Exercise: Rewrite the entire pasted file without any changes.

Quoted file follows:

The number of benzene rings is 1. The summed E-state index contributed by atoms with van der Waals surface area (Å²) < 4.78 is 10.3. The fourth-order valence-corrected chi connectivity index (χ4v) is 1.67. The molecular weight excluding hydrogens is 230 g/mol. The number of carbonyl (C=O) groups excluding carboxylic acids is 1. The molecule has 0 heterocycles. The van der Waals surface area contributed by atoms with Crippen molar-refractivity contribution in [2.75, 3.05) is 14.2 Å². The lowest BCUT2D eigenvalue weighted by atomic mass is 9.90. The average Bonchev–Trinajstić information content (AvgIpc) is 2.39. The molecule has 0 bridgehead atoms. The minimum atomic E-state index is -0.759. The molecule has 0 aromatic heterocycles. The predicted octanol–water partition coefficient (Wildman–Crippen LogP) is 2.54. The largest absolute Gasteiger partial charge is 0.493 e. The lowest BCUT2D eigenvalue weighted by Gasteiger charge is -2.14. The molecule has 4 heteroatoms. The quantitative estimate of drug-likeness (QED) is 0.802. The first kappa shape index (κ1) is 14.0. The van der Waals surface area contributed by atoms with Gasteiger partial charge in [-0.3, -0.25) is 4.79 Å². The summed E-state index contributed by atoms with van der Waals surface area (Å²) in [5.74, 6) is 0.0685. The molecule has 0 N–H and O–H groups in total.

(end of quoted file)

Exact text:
The number of benzene rings is 1. The summed E-state index contributed by atoms with van der Waals surface area (Å²) < 4.78 is 10.3. The fourth-order valence-corrected chi connectivity index (χ4v) is 1.67. The molecular weight excluding hydrogens is 230 g/mol. The number of carbonyl (C=O) groups excluding carboxylic acids is 1. The molecule has 0 heterocycles. The van der Waals surface area contributed by atoms with Crippen molar-refractivity contribution in [2.75, 3.05) is 14.2 Å². The lowest BCUT2D eigenvalue weighted by atomic mass is 9.90. The average Bonchev–Trinajstić information content (AvgIpc) is 2.39. The molecule has 0 bridgehead atoms. The minimum atomic E-state index is -0.759. The molecule has 0 aromatic heterocycles. The predicted octanol–water partition coefficient (Wildman–Crippen LogP) is 2.54. The largest absolute Gasteiger partial charge is 0.493 e. The lowest BCUT2D eigenvalue weighted by Gasteiger charge is -2.14. The molecule has 4 heteroatoms. The quantitative estimate of drug-likeness (QED) is 0.802. The first kappa shape index (κ1) is 14.0. The van der Waals surface area contributed by atoms with Gasteiger partial charge in [-0.3, -0.25) is 4.79 Å². The summed E-state index contributed by atoms with van der Waals surface area (Å²) in [5.74, 6) is 0.0685. The molecule has 0 N–H and O–H groups in total.